Her latest novel is Strudel's Forever Home.
Recently I asked Freeman about what she was reading. Her reply:
About a year ago I joined a take-no-prisoners book group, by which I mean we read only serious stuff, and we are crazy opinionated. We keep scaring new members away. This year we’ve read Swann’s Way and The Magic Mountain, along with a book of essays on botany, Cabaret of Plants. Currently, we are reading Invisible Man by Ralph Ellison, a book I hadn’t read since high school. I am happy to report that a) it stands up well, and b) I am smarter than I was in high school.Visit Martha Freeman's website.
Invisible Man, National Book Award winner in 1953, is the story of a never-named black man who is increasingly disillusioned after being expelled from college in the south and moving to New York City. Almost everyone he meets seems to want to use him for their own ends – if they see him at all. The book is as upsetting as it is beautifully written – Ellison said he was going for jazz rhythms and I’d say he succeeded. It’s also a fascinating period piece. Here we are sixty years later, and some of the problems detailed in it are worse instead of better.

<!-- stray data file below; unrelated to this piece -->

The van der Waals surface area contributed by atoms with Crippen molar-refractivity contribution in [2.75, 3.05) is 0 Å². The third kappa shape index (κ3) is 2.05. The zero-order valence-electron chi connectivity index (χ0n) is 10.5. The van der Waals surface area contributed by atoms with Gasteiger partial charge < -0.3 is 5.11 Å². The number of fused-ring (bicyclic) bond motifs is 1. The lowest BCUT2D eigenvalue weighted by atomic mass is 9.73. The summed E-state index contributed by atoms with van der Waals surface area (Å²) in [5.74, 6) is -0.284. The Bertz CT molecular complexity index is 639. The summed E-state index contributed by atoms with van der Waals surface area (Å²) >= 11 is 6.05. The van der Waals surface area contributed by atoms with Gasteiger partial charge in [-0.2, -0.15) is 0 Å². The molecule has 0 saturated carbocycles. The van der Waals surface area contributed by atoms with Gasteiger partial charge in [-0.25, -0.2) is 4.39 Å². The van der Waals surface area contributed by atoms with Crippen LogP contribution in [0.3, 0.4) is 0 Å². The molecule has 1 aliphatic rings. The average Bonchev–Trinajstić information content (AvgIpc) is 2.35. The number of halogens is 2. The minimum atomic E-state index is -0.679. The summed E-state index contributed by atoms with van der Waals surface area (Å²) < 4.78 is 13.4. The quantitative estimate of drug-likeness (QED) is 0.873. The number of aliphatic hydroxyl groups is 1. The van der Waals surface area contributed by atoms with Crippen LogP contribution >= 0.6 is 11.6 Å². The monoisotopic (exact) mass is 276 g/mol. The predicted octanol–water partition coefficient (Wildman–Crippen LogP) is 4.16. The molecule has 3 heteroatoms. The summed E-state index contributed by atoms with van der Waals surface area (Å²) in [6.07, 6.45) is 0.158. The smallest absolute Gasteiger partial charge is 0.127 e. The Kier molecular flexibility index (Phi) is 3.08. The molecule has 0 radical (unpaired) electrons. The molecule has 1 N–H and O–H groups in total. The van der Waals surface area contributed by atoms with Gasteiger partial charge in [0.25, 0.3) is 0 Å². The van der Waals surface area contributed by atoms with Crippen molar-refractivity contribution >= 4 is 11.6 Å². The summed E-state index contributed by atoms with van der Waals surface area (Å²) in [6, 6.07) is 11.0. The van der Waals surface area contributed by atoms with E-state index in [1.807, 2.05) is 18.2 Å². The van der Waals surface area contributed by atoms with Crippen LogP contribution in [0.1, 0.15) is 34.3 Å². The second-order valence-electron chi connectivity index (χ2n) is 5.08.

My Book, The Movie: Strudel's Forever Home.